In truth, most people care less about how a message is delivered than the quality of the message itself. It wasn't necessarily the fact that you presented someone with an Infographic that earned you their click and their time - it was whatever you promised they would learn, or whatever question you said you'd answer, or problem you said you'd solve.

Provided that you live up to your end of the bargain, length doesn't matter nearly as much as a lot of people tend to think it does.

Having said that, you should still practice the "shorter is always better" rule whenever possible. For the absolute best results, try to design an experience that takes no more than ten(ish) minutes to complete. It's not necessarily that people will give up in droves after that time frame has passed. It's that a longer Infographic is probably a sign that you're using the format incorrectly to begin with.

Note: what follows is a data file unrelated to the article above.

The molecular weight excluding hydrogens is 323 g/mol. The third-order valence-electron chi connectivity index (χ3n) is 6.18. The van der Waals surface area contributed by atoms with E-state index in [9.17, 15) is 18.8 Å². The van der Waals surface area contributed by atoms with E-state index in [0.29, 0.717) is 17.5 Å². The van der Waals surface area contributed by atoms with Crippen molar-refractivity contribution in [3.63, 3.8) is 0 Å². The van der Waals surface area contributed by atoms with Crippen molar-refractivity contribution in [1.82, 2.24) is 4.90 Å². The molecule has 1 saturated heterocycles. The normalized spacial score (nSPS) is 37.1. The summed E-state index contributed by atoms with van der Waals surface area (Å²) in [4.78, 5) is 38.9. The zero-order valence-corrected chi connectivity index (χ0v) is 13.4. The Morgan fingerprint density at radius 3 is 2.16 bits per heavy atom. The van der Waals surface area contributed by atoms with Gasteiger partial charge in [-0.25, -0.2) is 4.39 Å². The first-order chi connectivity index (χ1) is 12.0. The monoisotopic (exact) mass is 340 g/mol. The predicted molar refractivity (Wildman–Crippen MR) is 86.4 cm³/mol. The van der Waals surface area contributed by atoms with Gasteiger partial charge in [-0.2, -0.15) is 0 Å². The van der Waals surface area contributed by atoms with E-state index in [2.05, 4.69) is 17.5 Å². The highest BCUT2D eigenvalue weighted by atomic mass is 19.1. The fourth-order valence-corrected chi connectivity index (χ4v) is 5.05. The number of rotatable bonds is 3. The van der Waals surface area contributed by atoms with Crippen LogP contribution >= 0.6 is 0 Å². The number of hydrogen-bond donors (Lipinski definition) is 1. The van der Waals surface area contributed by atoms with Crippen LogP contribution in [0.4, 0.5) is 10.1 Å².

At that point, people won't stop viewing your content because it's too long. They'll stop viewing it because they'll begin to think it's boring and it's getting away from what you promised them originally. The essential thing for you to understand is... they're probably right.

Posted by Payman Taei

Payman Taei
Payman Taei is the founder of Visme, an easy-to-use online tool to create engaging presentations, infographics, and other forms of visual content. He is also the founder of HindSite Interactive, an award-winning Maryland digital agency specializing in website design, user experience and web app development.